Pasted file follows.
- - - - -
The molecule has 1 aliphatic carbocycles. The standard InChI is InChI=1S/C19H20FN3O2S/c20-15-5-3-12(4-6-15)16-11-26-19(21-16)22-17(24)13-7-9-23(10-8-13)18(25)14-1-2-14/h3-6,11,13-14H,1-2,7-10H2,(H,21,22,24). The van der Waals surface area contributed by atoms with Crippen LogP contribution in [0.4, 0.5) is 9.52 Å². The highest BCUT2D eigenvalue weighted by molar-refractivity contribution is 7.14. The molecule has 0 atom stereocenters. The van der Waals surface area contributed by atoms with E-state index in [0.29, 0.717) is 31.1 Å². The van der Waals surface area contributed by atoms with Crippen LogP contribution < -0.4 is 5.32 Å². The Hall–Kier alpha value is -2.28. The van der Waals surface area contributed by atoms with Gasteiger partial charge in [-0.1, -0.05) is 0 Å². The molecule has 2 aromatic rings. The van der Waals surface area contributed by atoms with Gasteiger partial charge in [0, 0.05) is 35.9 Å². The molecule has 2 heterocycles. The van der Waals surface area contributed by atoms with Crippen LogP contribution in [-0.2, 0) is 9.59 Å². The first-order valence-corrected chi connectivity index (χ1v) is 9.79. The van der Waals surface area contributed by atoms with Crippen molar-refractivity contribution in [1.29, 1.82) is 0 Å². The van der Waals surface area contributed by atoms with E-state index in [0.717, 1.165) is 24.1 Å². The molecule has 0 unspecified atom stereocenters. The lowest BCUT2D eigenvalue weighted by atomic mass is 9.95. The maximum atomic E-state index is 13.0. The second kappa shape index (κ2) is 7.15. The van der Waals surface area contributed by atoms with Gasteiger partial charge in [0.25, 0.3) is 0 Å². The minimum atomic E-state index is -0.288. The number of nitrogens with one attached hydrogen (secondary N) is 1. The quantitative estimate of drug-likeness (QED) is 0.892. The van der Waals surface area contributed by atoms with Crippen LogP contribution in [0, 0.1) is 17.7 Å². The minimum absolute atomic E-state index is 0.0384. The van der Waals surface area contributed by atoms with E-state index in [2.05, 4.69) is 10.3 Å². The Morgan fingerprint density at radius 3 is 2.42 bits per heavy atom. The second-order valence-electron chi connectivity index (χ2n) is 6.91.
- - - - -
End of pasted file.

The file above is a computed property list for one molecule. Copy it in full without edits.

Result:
The molecule has 1 aliphatic carbocycles. The standard InChI is InChI=1S/C19H20FN3O2S/c20-15-5-3-12(4-6-15)16-11-26-19(21-16)22-17(24)13-7-9-23(10-8-13)18(25)14-1-2-14/h3-6,11,13-14H,1-2,7-10H2,(H,21,22,24). The van der Waals surface area contributed by atoms with Crippen LogP contribution in [0.4, 0.5) is 9.52 Å². The highest BCUT2D eigenvalue weighted by molar-refractivity contribution is 7.14. The molecule has 0 atom stereocenters. The van der Waals surface area contributed by atoms with E-state index in [0.29, 0.717) is 31.1 Å². The van der Waals surface area contributed by atoms with Crippen LogP contribution < -0.4 is 5.32 Å². The Hall–Kier alpha value is -2.28. The van der Waals surface area contributed by atoms with Gasteiger partial charge in [-0.1, -0.05) is 0 Å². The molecule has 2 aromatic rings. The van der Waals surface area contributed by atoms with Gasteiger partial charge in [0, 0.05) is 35.9 Å². The molecule has 2 heterocycles. The van der Waals surface area contributed by atoms with Crippen LogP contribution in [-0.2, 0) is 9.59 Å². The first-order valence-corrected chi connectivity index (χ1v) is 9.79. The van der Waals surface area contributed by atoms with Crippen molar-refractivity contribution in [1.29, 1.82) is 0 Å². The van der Waals surface area contributed by atoms with E-state index in [0.717, 1.165) is 24.1 Å². The molecule has 0 unspecified atom stereocenters. The lowest BCUT2D eigenvalue weighted by atomic mass is 9.95. The maximum atomic E-state index is 13.0. The second kappa shape index (κ2) is 7.15. The van der Waals surface area contributed by atoms with Gasteiger partial charge in [0.25, 0.3) is 0 Å². The minimum atomic E-state index is -0.288. The number of nitrogens with one attached hydrogen (secondary N) is 1. The quantitative estimate of drug-likeness (QED) is 0.892. The van der Waals surface area contributed by atoms with Crippen LogP contribution in [0, 0.1) is 17.7 Å². The minimum absolute atomic E-state index is 0.0384. The van der Waals surface area contributed by atoms with E-state index in [2.05, 4.69) is 10.3 Å². The Morgan fingerprint density at radius 3 is 2.42 bits per heavy atom. The second-order valence-electron chi connectivity index (χ2n) is 6.91.